Sunday, January 24, 2010

A Little Bit of Clojure and Scheme

Following my desire to read as much SICP as I can without going nuts, I did at least one SICP exercise (Exercise 1.8) with both Scheme and Clojure.

I'm putting them here for a lightweight comparison. They're not supposed to be efficient or clever solutions, just the first ones I came up with. Since there are really few differences between the two languages at this level, I took the liberty of using Clojure thread-first macro to be able to contrast something. Thanks to Sean Devlin screencast on the subject.

Scheme
(define (square x)
     (* x x))
(define cube
     (lambda (x)
     (* x x x)))
(define (cubert x)
   (cubert-iter 1 x))
(define (cubert-iter guess x)
   (if (good-enough? guess x)
       guess
       (cubert-iter (improve guess x)
                    x)))
(define (good-enough? guess x)
   (< (abs (- (cube guess) x))
          .0001))
(define (improve y x)
   (/ (+ (/ x
            (square y))
         (* 2.0 y))
       3.0))

Clojure
(defn square [x]
     (* x x)) ;I prefer fn than using the #() macro
 (def cube
   (fn [x]
    (* x x x)))
  (defn cubert [x]
   (cubert-iter 1 x)) ;Need to reorder before usage or "declare" beforehand
  (def good-enough?)
  (def improve)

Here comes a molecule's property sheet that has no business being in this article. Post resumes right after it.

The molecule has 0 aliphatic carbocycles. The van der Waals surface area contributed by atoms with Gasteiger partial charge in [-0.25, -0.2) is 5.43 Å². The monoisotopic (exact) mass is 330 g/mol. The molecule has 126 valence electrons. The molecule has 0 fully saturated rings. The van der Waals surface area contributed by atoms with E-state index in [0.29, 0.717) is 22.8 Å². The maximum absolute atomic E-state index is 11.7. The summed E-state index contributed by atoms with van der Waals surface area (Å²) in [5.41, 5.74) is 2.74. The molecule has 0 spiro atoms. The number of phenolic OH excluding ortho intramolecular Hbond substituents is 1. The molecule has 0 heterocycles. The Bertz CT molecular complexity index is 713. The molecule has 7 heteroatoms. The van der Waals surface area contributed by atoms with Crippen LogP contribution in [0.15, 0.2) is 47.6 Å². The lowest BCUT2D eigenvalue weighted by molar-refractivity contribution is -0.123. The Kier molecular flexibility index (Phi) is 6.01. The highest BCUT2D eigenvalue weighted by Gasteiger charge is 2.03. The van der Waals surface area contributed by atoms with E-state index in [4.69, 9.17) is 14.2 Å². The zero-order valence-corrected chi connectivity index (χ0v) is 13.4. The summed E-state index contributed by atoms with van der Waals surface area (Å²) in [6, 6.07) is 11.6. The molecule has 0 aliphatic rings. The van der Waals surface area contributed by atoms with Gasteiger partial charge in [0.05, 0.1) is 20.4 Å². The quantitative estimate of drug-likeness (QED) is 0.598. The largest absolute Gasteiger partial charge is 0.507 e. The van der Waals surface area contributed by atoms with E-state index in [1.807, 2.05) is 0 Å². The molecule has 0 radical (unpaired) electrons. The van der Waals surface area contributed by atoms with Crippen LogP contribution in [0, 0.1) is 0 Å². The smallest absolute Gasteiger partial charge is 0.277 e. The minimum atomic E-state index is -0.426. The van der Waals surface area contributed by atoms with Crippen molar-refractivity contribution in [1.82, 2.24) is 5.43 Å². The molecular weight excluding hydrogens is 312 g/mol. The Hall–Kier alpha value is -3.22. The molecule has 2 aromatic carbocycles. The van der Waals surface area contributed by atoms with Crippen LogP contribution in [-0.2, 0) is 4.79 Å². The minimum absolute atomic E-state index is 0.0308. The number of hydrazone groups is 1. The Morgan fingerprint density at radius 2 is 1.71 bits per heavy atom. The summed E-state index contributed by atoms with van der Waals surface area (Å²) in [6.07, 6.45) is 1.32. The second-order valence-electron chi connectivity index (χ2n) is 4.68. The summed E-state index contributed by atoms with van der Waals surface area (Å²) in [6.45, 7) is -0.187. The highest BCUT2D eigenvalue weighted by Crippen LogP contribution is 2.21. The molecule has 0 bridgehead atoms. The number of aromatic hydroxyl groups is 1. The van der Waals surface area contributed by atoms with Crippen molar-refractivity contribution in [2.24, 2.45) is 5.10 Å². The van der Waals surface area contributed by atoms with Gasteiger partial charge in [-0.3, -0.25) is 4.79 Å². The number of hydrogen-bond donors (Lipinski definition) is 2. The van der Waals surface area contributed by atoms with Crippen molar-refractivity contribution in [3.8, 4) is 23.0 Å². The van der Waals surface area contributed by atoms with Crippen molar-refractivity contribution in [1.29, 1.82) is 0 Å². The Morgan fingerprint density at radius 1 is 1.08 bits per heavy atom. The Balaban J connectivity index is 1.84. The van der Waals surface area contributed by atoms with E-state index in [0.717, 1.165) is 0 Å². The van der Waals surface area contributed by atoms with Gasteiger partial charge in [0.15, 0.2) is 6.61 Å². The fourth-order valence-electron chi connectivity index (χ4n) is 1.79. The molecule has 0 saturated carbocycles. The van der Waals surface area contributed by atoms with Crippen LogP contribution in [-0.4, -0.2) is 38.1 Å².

(defn cubert-iter [guess x]
   (if (good-enough? guess x)
       guess
       (cubert-iter (improve guess x)
                  x)))
  (defn good-enough? [guess x]
   (< (Math/abs (- (cube guess) x))
          0.0001)) ;Uses the thread-first macro to make it a bit different
 (defn improve [y x]
   (-> x
     (/ (square y))
     (+ (* 2.0 y))
     (/ 3.0)))

2 comments:

fristname said...

Wow didn't know about the screencast!
Thx for sharing!

Michel S. said...

You might want to use recur for tail recursion for the Clojure examples, otherwise you will blow the stack, given a high enough number of iterations :)

We keep hearing that the JVM will eventually include proper support for tail calls, but it has not happened yet. And Rich (Hickey) took a more risk-averse solution -- with recur -- than the Scala folks, who try and optimize tail-calls for you seamlessly (though now they added @tailrec for verification)